December 26, 2014, - 3:50 pm

Christmas Box Office: Unbroken, The Imitation Game, Big Eyes, Into the Woods, The Gambler

By Debbie Schlussel

And the end of a bad year in new movies goes out with a whimper. The only one of the movies, new in theaters yesterday, that I liked was the gay WWII hero movie. And even that was all relative in a year of really shabby movies. Oh, and by the way, those who claim “patriotism” got snubbed because neither “Unbroken” nor “American Sniper” got nominated for any awards–well, they are dead wrong. I myself did not vote for either of these in any category, as a member of the Detroit Film Critics Society, and–at least with regard to “Unbroken”–here’s why:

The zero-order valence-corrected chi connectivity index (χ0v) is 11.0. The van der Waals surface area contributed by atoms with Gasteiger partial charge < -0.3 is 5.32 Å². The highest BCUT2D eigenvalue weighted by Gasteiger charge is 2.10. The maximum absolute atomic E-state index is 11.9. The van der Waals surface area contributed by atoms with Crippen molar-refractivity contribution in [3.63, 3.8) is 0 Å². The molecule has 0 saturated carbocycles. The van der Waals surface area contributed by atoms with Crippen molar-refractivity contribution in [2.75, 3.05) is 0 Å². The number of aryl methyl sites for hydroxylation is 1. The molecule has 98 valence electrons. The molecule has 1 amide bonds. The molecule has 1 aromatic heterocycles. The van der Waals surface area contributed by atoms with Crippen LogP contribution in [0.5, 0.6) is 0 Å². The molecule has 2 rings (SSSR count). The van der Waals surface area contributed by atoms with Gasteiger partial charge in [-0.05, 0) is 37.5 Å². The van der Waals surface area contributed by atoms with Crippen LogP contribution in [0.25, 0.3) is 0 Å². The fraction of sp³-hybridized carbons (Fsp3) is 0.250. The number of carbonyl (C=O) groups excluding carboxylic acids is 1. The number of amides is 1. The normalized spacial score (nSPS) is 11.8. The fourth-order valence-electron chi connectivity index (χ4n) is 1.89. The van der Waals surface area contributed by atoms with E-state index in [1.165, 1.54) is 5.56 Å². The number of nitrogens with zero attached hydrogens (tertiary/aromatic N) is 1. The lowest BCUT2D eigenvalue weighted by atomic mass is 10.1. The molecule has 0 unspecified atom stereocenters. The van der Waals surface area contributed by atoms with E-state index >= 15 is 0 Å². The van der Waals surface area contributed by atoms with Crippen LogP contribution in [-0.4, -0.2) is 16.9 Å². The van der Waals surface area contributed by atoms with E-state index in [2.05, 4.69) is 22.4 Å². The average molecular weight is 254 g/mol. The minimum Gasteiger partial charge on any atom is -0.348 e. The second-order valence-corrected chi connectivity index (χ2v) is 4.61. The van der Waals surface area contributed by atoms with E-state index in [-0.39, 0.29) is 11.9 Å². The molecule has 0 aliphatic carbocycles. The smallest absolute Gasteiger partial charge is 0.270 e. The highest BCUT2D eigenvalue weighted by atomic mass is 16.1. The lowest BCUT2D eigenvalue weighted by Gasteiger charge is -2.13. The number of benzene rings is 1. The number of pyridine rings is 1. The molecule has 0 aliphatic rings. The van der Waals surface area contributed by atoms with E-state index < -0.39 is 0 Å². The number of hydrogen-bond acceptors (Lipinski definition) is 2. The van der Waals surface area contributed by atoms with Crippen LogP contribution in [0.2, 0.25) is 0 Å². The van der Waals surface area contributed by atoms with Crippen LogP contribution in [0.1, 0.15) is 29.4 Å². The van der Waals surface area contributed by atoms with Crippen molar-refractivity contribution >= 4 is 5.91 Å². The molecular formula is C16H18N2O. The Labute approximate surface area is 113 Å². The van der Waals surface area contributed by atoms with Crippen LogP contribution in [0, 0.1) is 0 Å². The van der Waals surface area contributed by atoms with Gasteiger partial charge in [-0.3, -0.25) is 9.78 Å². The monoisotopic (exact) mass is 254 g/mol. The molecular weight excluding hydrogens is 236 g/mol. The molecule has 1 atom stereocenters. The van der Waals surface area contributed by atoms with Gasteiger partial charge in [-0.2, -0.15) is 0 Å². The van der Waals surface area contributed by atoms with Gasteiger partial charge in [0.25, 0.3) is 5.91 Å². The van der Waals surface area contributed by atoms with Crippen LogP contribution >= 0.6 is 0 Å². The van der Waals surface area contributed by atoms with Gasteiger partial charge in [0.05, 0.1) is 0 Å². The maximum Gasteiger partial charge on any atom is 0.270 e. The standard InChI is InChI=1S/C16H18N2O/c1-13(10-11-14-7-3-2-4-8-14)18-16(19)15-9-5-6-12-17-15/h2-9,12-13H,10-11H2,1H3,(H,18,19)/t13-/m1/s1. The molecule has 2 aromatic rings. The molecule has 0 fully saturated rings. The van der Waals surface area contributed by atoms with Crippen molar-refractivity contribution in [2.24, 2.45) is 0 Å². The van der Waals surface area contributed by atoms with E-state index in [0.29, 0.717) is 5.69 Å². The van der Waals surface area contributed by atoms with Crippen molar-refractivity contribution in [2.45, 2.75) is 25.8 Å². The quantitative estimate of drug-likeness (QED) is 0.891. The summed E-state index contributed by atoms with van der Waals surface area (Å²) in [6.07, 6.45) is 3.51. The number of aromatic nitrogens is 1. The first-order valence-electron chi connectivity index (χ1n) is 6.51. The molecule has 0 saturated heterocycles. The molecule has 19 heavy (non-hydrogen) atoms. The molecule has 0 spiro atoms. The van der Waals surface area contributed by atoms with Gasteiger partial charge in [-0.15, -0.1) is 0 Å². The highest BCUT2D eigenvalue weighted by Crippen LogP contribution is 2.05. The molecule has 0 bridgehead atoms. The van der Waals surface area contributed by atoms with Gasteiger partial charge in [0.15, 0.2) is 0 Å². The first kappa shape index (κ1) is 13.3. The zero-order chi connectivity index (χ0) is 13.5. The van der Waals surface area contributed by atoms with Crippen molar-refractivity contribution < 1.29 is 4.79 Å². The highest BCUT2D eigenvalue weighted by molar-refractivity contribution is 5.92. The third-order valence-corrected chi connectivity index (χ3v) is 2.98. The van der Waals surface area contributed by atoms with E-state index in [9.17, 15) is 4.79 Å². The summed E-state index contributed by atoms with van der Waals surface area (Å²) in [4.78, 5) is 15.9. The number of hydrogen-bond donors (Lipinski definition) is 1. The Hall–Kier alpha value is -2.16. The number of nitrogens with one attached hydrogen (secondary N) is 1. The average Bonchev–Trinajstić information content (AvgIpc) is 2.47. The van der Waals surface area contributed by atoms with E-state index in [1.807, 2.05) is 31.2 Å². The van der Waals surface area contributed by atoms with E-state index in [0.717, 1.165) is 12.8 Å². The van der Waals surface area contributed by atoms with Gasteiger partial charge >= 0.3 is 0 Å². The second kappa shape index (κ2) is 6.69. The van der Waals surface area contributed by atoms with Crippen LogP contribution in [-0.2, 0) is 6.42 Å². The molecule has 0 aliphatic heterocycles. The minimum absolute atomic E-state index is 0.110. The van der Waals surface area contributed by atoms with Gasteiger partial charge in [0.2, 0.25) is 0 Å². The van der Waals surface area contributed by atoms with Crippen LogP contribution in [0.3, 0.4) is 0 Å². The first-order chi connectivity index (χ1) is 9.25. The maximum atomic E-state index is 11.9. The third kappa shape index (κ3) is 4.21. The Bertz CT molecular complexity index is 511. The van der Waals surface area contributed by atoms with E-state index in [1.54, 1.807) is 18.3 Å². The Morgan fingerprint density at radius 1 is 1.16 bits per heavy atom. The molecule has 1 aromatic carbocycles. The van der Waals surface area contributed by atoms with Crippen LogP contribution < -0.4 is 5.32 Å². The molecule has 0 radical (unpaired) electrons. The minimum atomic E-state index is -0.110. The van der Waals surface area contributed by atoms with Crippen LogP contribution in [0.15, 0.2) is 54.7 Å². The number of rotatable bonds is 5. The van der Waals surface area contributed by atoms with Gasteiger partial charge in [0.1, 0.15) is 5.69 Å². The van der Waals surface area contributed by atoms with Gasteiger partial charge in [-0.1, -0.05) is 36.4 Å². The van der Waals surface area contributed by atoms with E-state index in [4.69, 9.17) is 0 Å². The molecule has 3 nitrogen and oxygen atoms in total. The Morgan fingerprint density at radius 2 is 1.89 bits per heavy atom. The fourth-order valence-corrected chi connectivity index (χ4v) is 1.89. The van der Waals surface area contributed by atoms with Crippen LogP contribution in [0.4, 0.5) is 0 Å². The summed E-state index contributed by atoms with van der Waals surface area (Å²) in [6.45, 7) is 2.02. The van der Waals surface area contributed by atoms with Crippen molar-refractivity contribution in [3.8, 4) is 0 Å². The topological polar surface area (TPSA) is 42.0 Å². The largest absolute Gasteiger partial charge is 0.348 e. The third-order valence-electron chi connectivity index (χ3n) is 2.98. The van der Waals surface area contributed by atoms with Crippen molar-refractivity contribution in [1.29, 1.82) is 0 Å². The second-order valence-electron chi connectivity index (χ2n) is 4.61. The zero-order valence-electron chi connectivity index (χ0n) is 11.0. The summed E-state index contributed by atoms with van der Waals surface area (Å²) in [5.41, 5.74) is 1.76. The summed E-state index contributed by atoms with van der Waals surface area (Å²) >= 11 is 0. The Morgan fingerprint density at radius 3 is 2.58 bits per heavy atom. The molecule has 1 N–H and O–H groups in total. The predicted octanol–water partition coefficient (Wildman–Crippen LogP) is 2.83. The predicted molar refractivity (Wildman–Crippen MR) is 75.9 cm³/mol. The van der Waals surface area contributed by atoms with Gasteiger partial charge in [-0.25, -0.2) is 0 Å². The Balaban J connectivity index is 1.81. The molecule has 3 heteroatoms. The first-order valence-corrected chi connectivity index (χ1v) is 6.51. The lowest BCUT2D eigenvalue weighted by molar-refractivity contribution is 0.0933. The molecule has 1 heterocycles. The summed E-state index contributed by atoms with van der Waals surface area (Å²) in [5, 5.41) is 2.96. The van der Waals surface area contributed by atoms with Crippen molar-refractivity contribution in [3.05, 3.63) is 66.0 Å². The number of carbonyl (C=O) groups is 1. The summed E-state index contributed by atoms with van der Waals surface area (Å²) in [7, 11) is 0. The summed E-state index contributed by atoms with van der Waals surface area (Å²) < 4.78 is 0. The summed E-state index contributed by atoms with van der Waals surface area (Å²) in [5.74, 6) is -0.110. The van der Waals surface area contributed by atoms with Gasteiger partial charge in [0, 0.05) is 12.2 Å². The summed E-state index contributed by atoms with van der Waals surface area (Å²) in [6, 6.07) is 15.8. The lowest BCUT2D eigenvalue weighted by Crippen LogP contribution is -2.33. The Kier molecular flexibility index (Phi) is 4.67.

* “Unbroken“: You would think that a movie about an American World War II hero and patriot would be right up my alley (you would be right about that) and that I would love this movie, but you would be wrong. It would be very difficult for any director to screw up a movie about the inspiring, incredible life story of Louis Zamperini. But Angelina Jolie managed to bleep it up. Gone is the amazing, uplifting story depicted in the book of the same name. In its place, Jolie produces a long, boring, formulaic, stilted, distracting mess. I received the DVD screener for this movie a month ago. I was excited to watch it, but it was so slow and herky-jerky that I had to watch it in 15 minute installments, since it didn’t keep my attention.